Vast energy reserves make Africa a continent of interest for China, apart from the western countries, who are still major players in the continent. China’s engagement in Africa is much more than India’s which stood at around $200 billion in 2014-15.
Besides, China has invested more than $ 180 billion in Sub-Saharan Africa alone in areas ranging from energy to infrastructure during the period 2005-2015.
However, the approach of the two Asian countries in fulfilling their energy demand is different. China’s engagement in Africa is dominated by state-owned enterprises and aggressive market entry strategy whereas India’s involvement is mainly through private businesses.
“India is a democratic capitalist, so participation of private players is definitely more in Africa, whereas China has established its state-owned enterprises, which are cash rich. Therefore, the functioning of the two countries is totally different,” says Chand.
China is not only a big investor in Africa’s oil industry, but it also has access to ports and airfields in Africa. This is a huge concern for India as it is heavily reliant on sea imports and is grappling with the problem of securing the country’s growing oil demand.
Fu Xiaoqiang, a researcher at the China Institutes of Contemporary International Relations, told Global Times, “The African market is huge, and there is no competition or contradictions between China and India in their roles in Africa.”
He also said that China has an advantage in infrastructure construction, while India, based on historic ties, has forged ties with Africa on the basis of culture, labour and information technology. Notably, both China and India face challenges to their investments in Africa owing to security issues, low local labour capacity and poor governmental standards.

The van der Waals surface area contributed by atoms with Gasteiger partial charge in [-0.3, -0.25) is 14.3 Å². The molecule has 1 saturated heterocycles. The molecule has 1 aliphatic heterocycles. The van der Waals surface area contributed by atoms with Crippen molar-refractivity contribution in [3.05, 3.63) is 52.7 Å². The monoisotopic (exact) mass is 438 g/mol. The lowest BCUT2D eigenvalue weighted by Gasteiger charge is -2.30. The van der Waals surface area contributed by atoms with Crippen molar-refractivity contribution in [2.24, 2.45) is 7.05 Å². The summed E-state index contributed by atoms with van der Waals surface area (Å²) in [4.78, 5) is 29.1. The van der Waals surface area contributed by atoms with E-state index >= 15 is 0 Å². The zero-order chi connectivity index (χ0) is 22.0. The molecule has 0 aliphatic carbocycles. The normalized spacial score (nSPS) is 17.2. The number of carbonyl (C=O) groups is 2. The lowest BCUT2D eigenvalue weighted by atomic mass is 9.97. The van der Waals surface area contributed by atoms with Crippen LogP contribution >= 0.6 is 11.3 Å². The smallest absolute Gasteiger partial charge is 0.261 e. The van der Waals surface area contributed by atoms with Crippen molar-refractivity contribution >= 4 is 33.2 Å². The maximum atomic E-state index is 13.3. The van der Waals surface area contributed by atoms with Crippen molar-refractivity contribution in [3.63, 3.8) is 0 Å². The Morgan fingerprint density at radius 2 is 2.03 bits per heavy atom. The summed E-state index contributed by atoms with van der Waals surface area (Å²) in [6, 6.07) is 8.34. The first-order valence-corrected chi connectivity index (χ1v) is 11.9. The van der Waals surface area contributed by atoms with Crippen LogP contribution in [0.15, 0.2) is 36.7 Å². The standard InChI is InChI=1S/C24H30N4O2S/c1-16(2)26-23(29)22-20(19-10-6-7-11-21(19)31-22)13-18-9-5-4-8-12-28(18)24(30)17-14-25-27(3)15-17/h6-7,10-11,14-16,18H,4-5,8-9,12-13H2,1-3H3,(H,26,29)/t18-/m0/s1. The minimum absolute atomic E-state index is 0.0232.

Two declarations have been signed so far and India has given $10 billion as LOC to African countries. Interestingly, the LOC has been extended this time in comparison to the last two summits. The hitch, however, is in the slow execution and monitoring of the projects for which money has been disbursed.
Modi at the conclusion of the summit said, “We are conscious of the shadow that falls between an idea and action, between intention and implementation. So, implementation will be as important as starting projects. We will strengthen our monitoring system. This will include a Joint Monitoring Mechanism with the African Union.”
In the last two summits many promises were made, some of them yet to be delivered. So, this time it has to be ensured that whatever is proposed is delivered within the given time frame. It is good to be ambitious but the project should also be completed on time.
“Over the last two summits, India promised around 100 training institutes, but only 40 have taken off the ground. True, these projects are built on a co-ownership model and the gestation period is long, but looking ahead, the focus should be to make only those promises which can be delivered on time,” says Chand.
However, Dubey says, “The newer areas of future cooperation will utilise Indian diaspora and the hitherto unexplored Francophone and Lusophone territories, which are rich in energy resources.”
Meanwhile, the climate issue remains a major concern for India as there was immense pressure from western powers to reduce carbon emission. However, political instability and the threat of terrorism are proving to be major roadblocks for India’s economic strategies in the African continent.